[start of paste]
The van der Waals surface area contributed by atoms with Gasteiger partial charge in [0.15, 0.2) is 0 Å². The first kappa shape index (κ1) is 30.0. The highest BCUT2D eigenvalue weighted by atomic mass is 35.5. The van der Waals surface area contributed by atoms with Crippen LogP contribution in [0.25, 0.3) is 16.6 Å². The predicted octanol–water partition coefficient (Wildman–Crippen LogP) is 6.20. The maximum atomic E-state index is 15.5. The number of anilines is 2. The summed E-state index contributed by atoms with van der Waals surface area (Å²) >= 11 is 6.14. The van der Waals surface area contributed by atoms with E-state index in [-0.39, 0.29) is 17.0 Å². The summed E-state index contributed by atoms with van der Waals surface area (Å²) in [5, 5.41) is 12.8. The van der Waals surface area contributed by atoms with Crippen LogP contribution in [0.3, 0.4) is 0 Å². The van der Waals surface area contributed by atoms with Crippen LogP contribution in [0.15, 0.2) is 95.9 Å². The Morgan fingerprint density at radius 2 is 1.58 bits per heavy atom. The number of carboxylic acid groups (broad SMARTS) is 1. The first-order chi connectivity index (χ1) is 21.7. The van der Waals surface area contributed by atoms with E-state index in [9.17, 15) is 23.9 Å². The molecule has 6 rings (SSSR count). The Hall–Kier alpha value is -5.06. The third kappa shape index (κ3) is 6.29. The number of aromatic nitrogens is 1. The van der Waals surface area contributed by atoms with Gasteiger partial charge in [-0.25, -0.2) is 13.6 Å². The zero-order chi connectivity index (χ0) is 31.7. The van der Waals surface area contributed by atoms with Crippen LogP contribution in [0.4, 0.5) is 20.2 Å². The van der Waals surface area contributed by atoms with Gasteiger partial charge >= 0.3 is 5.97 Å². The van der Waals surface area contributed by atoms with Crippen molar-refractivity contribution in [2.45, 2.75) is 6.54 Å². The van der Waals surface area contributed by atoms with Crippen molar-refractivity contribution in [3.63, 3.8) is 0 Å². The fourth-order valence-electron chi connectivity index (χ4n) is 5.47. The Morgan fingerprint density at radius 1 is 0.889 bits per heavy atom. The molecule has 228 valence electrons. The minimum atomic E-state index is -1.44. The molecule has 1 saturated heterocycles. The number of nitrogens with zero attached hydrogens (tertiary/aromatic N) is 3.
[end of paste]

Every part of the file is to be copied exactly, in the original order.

The van der Waals surface area contributed by atoms with Gasteiger partial charge in [0.15, 0.2) is 0 Å². The first kappa shape index (κ1) is 30.0. The highest BCUT2D eigenvalue weighted by atomic mass is 35.5. The van der Waals surface area contributed by atoms with Crippen LogP contribution in [0.25, 0.3) is 16.6 Å². The predicted octanol–water partition coefficient (Wildman–Crippen LogP) is 6.20. The maximum atomic E-state index is 15.5. The number of anilines is 2. The summed E-state index contributed by atoms with van der Waals surface area (Å²) >= 11 is 6.14. The van der Waals surface area contributed by atoms with E-state index in [-0.39, 0.29) is 17.0 Å². The summed E-state index contributed by atoms with van der Waals surface area (Å²) in [5, 5.41) is 12.8. The van der Waals surface area contributed by atoms with Crippen LogP contribution in [0.3, 0.4) is 0 Å². The van der Waals surface area contributed by atoms with Crippen LogP contribution in [0.15, 0.2) is 95.9 Å². The Morgan fingerprint density at radius 2 is 1.58 bits per heavy atom. The number of carboxylic acid groups (broad SMARTS) is 1. The first-order chi connectivity index (χ1) is 21.7. The van der Waals surface area contributed by atoms with E-state index in [9.17, 15) is 23.9 Å². The molecule has 6 rings (SSSR count). The Hall–Kier alpha value is -5.06. The third kappa shape index (κ3) is 6.29. The number of aromatic nitrogens is 1. The van der Waals surface area contributed by atoms with Gasteiger partial charge in [-0.25, -0.2) is 13.6 Å². The zero-order chi connectivity index (χ0) is 31.7. The van der Waals surface area contributed by atoms with Crippen LogP contribution in [0.4, 0.5) is 20.2 Å². The van der Waals surface area contributed by atoms with Gasteiger partial charge >= 0.3 is 5.97 Å². The van der Waals surface area contributed by atoms with Crippen molar-refractivity contribution in [2.45, 2.75) is 6.54 Å². The van der Waals surface area contributed by atoms with Crippen molar-refractivity contribution in [3.63, 3.8) is 0 Å². The fourth-order valence-electron chi connectivity index (χ4n) is 5.47. The Morgan fingerprint density at radius 1 is 0.889 bits per heavy atom. The molecule has 228 valence electrons. The minimum atomic E-state index is -1.44. The molecule has 1 saturated heterocycles. The number of nitrogens with zero attached hydrogens (tertiary/aromatic N) is 3.